Revisiting Reading’s Architectural Past: Riverside Elementary School

Our next featured project is one of many school facilities we have had the pleasure of completing throughout our history.

I grew up in the northwest section of Reading and resided in the 1000 block of North Front Street, just a few short blocks south of Riverside Elementary, which is located at Centre Avenue and Perry Street. My brother, sister and I did not attend Riverside School for our primary education; our mother elected to send us to Charles S. Foos Elementary which was located at Windsor and Ritter Streets. She would tease us that she wanted us to get additional exercise by walking the longer distance to Foos. In reality, I suppose in those days a parent could choose between elementary schools since it was likely you could live within easy walking distance of one or more schools.

 
Riverside Elementary School Rendering 1925

I still reside in the northwest section of the city but now living in the Centre Park Historic District, so I travel by Riverside Elementary often. The school was built in 1925 in order to alleviate the severely congested classrooms at the other schools located in this area of Reading.  Mr. Muhlenberg was commissioned in 1923 to design the facility; construction was started in the summer of 1924, and construction completed in January 1925 at a cost of $200,000.  The school was designed to house up to 500 students and the first classes for the newly-built school began on February 2, 1925.  At completion, the multi-story building (four floors in rear, two floors in front) was one of the largest schools in the city, and was designed on the site to allow for future expansion. The building interior was finished in red oak, stairways were made of ornamental iron, and the rooms were large with plenty of light and good ventilation. Riverside School was the first school in the city to have cement flooring instead of the typical finished wood floors.

There was a brief period in the 1970s when the school closed, due to a drop in enrollment, and the Reading Area Community College occupied the building. After RACC relocated to its present location at 2nd and Penn Streets, a building addition was completed (not by Muhlenberg Greene) and in 1979 Riverside Elementary School reopened, once again, to serve the children in northwest Reading. This new era of Riverside includes children from the neighborhoods of northwest Reading who had previously attended Charles S. Foos Elementary (converted to apartments) and Fifth and Spring Elementary (demolished to make way for a convenience store).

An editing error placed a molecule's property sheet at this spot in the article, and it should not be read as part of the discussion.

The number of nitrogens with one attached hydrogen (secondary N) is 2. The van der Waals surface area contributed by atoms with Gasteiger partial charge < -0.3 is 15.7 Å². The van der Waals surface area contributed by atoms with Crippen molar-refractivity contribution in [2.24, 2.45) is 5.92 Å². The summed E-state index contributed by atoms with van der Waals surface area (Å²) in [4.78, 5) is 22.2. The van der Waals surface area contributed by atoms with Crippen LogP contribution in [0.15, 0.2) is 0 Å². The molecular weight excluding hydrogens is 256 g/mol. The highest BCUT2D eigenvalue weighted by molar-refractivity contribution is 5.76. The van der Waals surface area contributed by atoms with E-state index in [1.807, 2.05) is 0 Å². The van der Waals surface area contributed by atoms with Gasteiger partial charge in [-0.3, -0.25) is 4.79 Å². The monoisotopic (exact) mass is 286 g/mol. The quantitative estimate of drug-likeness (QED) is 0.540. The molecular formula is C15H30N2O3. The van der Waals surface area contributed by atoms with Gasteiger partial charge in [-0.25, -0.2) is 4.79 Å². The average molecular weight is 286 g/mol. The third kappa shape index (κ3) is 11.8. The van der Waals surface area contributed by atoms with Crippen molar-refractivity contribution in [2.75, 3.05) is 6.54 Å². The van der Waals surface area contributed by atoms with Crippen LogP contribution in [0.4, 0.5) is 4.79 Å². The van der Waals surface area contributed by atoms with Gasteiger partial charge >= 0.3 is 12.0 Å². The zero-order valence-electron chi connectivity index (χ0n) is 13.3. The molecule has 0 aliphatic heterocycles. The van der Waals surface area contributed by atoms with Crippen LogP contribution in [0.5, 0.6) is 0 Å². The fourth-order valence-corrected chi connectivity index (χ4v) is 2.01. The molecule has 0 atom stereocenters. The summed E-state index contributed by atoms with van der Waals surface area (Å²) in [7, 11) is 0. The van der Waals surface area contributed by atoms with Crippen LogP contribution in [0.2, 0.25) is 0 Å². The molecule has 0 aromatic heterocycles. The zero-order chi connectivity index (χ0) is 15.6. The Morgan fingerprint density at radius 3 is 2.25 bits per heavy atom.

While researching the history of Riverside Elementary, I discovered this was not the first school on the block with this name. In the 1800s, there was a one-story brick house, known as the “School House at Riverside,” located on the east side of Centre Avenue at the foot of Charles Evans Cemetery, a very short distance from the present school.

The history of the “School House of Riverside” is an interesting one. As outlined in an article printed in the January 29, 1899 issue of the The Reading Eagle, the “School House at Riverside” over the course of its planning, construction and demolition, was owned by three different municipalities. In July 1850, this geographic area of Berks County was part of “Alsace” and the Alsace School Board purchased a plot of land with plans to build a school for this section of their “Township.” At the same time, the people ‘north of Reading’ petitioned for a new township and, subsequently, Muhlenberg Township was formed in November 1850. Four months after Alsace purchased this plot of land, the Muhlenberg School Board took possession of the plot and built the “School House of Riverside” which was used by the Muhlenberg School District for several years. In 1860 the city limits of Reading were enlarged by taking land that was part of Muhlenberg Township, including the area where the now-vacant “School House of Riverside” was situated. The building remained empty and in disrepair for many years until 1899 when the Reading School Board investigated the title of the building and made claim to the ground.

Riverside Elementary School Photograph 1925

If any alumni, of Riverside, Foos, or 5th & Spring Elementary Schools, has any stories or pictures to share from their school days, I would love to hear from you!

 

 

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2 comments

  1. Heide kalbach says:

    I went to 5th & Spring Elementary. Looking at the footprint where Turkey Hill is now on that corner it’s hard to believe a full K-6 grade school stood there including a gym! Riverside was the big, “modern” school at the time. Thanks for the great background you’ve found.

  2. Nanette Breton Merrill says:

    Would love to see a picture of 5th and Spring Elem. Sad there is nothing on the internet.

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